NGPS passed pre-ship international review and technical tests

The Next Generation Palomar Spectrograph (NGPS), an optical spectrograph jointly developed by Peking University, the National Astronomical Observatories of the Chinese Academy of Sciences (CAS), the Nanjing Institute of Astronomical Optics & Technology of CAS, and the California Institute of Technology, passed the pre-ship international review on July 12-13 2023. NGPS is also a project partly funded by the National Natural Science Foundation of China as a major scientific research instrument project led by Peking University, while the Nanjing Institute of Astronomical Optics & Technology was responsible for most of the technical development and fabrication.

Peking University organized experts from the Purple Mountain Observatory of CAS, the Hangzhou Institute of Advanced Research of the University of Science and Technology of China, University of Science and Technology of China, Nanjing University, Nanjing Normal University, and other units to conduct the technical tests and evaluation of the instrument project. Leaders and project team members from Peking University, the National Astronomical Observatory of CAS and the Nanjing Institute of Astronomical Optics & Technology attended the meeting.

NGPS pre-ship international review meeting on July 12th

(California Institute of Technology project manager Rob Bertz and scientist Lin Yan attended the meeting)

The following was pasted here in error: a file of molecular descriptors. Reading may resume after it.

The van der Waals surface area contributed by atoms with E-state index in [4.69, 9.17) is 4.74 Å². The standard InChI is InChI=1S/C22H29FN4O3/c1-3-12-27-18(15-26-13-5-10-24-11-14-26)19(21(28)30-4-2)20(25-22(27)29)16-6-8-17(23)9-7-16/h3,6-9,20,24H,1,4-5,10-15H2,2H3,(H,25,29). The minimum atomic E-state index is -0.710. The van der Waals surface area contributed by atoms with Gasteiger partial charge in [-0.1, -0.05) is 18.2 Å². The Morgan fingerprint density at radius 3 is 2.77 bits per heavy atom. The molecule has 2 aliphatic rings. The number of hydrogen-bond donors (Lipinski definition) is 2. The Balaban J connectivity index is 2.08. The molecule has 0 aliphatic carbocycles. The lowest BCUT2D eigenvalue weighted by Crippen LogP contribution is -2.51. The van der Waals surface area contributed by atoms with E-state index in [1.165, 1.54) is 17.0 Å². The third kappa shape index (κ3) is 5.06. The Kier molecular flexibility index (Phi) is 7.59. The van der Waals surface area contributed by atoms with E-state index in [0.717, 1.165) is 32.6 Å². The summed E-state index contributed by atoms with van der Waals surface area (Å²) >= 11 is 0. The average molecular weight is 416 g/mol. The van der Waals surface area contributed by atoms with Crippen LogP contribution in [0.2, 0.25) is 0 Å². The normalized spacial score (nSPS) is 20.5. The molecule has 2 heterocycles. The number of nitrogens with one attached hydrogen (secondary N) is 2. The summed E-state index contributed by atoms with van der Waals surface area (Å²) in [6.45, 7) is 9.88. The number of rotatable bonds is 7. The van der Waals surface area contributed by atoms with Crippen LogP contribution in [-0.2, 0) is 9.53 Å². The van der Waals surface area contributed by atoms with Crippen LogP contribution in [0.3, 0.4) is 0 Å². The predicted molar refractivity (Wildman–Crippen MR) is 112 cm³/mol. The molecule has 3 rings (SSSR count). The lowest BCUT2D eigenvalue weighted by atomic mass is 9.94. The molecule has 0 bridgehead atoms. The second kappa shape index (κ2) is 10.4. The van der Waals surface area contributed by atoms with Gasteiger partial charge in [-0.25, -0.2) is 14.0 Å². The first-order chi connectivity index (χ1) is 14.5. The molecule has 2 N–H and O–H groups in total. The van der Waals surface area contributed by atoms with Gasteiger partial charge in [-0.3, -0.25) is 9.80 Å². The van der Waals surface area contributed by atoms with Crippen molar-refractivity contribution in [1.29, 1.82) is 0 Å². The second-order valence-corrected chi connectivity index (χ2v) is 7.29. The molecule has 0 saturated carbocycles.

The experts listened carefully to the development report made by the project team at the meeting, reviewed the relevant test reports and technical documentations, checked the spectrograph on site, and tested various indicators. After inquiry and thorough discussions, the experts unanimously agreed that all technical indicators of NGPS fully meet the technical requirements. The instrument is expected to be shipped to the California Institute of Technology in August 2023.

On July 12th, experts from the testing team and project team members inspected the spectrograph on-site

NGPS is an advanced spectrograph with high throughput coverage across the full optical wavelength range, setting a new standard for all similar spectrographs.  It will be installed in the Cassegrain focus of the 5-meter Hale Telescope of the Palomar Observatory, replacing Double Spectrograph (DBSP), a workhorse spectrograph that has been on the Hale Telescope for more than 40 years. The innovative design of NGPS has four channels, so a single exposure will achieve wide-band coverage of 310nm-1040nm with a spectral resolution from 1800 to 6000. The peak efficiency of NGPS, after including the atmosphere and the telescope, is better than 45%, achieving a new state-of-the-art for international optical instrumentation. An adaptive optics system interface is reserved in front of the focus of the spectrograph so that the instrument can become more powerful for future facility upgrades.

Group photo of NGPS technical test experts and project team members on July 13th

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